Adrian Lurssen’s recent piece, “Are We Heading to a Post-Blogging World?”, made waves last month, and I’ve been mulling it over ever since. In short, Adrian discusses the growing trend of writers foregoing their own blogs to publish under branded media platforms such as the Huffington Post. He cites the presence of a built-in audience and the ability to piggyback on brand reputation as answers to the problems of “how to be read” – reasoning that “how to publish” has never been easier.
Adrian is spot-on in his assessment of the value of developing a targeted readership. I agree that creating a blog without consideration for your intended audience is a critical error. But this, of course, is not new. Since the earliest days of blogging, there have been two groups: those who treated “web logs” as a solitary journal-writing experience, and those who invested heavily in two-way conversations.
Both strategies have their success stories, but I think most would agree that solitary publishing has consistently been the tougher road. Even with thought-provoking ideas and fantastic writing, bloggers who don’t build the requisite channels to push their message “off the blog” tend to lag in terms of exposure. It’s hard to fault anyone for being tempted by the promise of an immediate, wide audience. But it many ways, that’s taking the easy way out. It's easy to inherit an audience. The much harder route, the one that contains all the value, is earning an audience.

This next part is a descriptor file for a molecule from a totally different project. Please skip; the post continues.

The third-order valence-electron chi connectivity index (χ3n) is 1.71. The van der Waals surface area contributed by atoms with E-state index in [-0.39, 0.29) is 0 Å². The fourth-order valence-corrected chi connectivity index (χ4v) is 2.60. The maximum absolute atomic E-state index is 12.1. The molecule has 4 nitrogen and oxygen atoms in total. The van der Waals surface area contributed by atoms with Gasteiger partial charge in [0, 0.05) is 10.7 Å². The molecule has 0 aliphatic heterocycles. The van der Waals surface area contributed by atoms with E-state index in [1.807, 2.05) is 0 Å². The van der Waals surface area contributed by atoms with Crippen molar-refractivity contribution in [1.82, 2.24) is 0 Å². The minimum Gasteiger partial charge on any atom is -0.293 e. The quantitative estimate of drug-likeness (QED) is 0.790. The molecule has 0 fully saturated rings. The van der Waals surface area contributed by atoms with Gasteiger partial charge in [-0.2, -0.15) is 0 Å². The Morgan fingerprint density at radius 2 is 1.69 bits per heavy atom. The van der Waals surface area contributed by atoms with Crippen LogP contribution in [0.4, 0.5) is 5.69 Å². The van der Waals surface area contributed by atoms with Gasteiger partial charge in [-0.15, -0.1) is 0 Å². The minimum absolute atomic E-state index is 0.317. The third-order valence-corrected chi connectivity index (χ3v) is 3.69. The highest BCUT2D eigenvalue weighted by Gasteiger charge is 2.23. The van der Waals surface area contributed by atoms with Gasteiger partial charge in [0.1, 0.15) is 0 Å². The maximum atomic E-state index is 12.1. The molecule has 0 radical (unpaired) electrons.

Writing for branded media platforms may be the “the future of blogging”, as Adrian suggests, but there’s absolutely no reason for lawyers to kill their blogging aspirations. The two pieces support each other quite nicely. If you truly want to build reputation, create a self-controlled domain where you can direct readers who want to know more about you, read more of your writing, and even reach out to you for business. Don’t get me wrong, audience is an essential element. But lawyers are not journalists, and exposure is not the only value factor here. Having a self-published professional blog creates significant added depth to lawyer’s online persona. Blogging also goes a long way towards helping lawyers be found for their name in the search engines — a value delivered to both lawyers individually and their firms.
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